When compared to his more famous peers in Danish furniture design, Frits Henningsen is somewhat of a mysterious figure. Born at the beginning of the twentieth century, he was known as both a proprietor of a furniture-making workshop in central Copenhagen, overseeing a team of cabinetmakers and apprentices, as well as the designer of the products of that workshop.
Henningsen’s work was greatly respected for its very high standards of craftsmanship. (Especially by his peers; Henningsen was an active member of the Cabinetmakers’ Guild from 1927 onwards) As evidence of Henningsen’s insistence on quality, one notes how much of his output was in expensive and exotic woods, such as palisander (Brazilian Rosewood) and Cuban mahogany. Every piece with the Henningsen signature is entirely hand-made, using exclusively the labor-intensive, traditional methods he inherited from the nineteenth century.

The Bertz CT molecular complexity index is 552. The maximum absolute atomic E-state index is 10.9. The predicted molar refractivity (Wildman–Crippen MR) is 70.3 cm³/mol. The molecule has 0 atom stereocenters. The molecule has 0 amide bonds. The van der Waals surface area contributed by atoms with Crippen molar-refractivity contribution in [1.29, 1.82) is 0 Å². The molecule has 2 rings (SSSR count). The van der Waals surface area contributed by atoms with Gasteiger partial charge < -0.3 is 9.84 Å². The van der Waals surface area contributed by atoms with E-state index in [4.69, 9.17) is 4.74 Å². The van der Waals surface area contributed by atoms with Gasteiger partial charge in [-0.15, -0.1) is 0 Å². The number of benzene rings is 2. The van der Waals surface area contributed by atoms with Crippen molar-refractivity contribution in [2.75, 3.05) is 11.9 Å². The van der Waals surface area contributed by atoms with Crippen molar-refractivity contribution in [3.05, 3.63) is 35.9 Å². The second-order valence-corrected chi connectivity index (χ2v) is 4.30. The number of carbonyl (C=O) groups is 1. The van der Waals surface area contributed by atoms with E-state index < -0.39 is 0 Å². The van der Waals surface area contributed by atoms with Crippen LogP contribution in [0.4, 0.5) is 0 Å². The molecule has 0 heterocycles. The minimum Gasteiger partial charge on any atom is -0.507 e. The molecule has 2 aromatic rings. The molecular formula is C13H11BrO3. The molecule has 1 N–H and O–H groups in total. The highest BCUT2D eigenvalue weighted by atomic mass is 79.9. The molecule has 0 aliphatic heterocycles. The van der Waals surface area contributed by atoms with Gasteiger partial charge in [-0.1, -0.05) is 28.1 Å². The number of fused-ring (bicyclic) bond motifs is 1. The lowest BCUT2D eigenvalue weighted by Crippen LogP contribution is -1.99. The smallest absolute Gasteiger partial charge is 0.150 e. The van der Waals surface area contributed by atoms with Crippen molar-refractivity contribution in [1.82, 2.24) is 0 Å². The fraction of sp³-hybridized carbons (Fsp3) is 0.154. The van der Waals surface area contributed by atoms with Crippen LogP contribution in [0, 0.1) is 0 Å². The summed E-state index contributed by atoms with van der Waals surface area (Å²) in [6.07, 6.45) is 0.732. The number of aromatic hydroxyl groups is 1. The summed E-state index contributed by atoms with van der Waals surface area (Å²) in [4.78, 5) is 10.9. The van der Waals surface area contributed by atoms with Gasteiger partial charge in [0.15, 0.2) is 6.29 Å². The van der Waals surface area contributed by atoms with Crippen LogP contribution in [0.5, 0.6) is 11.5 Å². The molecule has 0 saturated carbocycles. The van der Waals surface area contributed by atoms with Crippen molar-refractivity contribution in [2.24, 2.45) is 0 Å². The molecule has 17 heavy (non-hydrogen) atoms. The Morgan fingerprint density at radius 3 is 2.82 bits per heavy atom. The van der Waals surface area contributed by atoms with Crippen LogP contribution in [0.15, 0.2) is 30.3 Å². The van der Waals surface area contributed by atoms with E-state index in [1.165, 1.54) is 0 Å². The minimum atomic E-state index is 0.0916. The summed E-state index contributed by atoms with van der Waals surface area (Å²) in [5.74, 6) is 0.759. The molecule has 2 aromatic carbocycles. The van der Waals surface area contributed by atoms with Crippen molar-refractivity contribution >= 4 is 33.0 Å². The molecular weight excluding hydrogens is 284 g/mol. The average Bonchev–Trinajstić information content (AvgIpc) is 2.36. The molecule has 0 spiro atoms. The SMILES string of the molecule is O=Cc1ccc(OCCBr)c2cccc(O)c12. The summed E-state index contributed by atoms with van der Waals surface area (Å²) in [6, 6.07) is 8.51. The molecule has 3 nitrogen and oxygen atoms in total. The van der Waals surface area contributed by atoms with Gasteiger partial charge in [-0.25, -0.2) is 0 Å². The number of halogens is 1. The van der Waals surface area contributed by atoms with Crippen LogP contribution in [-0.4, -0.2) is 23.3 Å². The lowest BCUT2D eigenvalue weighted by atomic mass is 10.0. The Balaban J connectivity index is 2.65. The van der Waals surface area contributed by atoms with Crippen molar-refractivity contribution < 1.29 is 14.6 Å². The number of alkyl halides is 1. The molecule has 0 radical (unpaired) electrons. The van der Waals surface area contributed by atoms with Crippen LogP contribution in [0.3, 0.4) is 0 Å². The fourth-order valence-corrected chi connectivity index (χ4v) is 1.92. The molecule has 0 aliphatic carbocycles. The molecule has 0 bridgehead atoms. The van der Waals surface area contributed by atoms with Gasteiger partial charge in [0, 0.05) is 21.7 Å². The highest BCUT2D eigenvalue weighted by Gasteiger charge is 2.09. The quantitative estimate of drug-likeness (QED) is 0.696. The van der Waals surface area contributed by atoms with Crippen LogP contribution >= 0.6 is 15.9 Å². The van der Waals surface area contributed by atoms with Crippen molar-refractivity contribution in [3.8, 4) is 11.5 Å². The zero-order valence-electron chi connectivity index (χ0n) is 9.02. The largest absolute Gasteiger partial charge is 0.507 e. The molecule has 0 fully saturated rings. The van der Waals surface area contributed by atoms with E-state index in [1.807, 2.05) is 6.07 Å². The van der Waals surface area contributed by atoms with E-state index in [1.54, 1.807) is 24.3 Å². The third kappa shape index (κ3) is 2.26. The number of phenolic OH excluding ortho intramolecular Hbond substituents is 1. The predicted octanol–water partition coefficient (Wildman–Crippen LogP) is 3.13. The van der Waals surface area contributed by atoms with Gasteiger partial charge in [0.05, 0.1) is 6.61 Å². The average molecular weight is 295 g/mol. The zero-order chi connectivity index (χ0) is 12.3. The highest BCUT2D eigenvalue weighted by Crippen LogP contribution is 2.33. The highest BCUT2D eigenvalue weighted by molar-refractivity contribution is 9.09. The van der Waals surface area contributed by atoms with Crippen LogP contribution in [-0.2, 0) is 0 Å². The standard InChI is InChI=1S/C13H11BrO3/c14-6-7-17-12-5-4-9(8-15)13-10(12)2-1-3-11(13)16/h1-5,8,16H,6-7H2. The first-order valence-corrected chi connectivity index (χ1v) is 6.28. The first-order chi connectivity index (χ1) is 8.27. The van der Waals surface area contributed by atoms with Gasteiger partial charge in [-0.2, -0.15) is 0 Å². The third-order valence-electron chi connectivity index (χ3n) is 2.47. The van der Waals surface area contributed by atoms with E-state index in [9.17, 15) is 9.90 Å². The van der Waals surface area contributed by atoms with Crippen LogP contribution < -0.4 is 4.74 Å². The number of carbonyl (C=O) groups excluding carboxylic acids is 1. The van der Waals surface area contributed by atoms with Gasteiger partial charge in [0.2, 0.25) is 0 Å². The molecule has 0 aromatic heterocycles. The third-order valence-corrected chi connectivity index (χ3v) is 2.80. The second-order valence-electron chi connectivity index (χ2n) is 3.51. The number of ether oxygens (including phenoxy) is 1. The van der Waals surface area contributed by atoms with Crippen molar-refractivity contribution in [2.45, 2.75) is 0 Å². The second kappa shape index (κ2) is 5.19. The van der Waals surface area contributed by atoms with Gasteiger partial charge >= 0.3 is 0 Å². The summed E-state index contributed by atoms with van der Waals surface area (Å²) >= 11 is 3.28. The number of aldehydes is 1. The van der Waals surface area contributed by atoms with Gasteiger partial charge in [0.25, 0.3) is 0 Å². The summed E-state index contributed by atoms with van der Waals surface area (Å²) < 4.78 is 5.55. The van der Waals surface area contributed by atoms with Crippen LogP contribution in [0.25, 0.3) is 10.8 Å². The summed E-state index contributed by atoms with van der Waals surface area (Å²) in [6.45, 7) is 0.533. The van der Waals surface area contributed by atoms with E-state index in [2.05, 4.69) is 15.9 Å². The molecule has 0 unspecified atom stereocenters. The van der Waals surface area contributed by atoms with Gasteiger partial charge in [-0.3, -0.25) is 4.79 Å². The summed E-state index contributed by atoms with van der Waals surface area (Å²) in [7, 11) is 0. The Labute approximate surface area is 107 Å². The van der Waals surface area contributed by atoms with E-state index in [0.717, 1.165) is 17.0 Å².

Apart from its superb quality, a Henningsen piece is notable for its elegance of line. The gorgeous curves he loved to flourish, especially in the arms of his fantastic chairs and sofas, at first glance appear to be early-twentieth-century modernism tempered by the historicism of an urbane but conservative craftsman. Henningsen was indeed a staunch traditionalist; for him, the graceful curves of his furniture were simply the result of the marriage of elegance and comfort.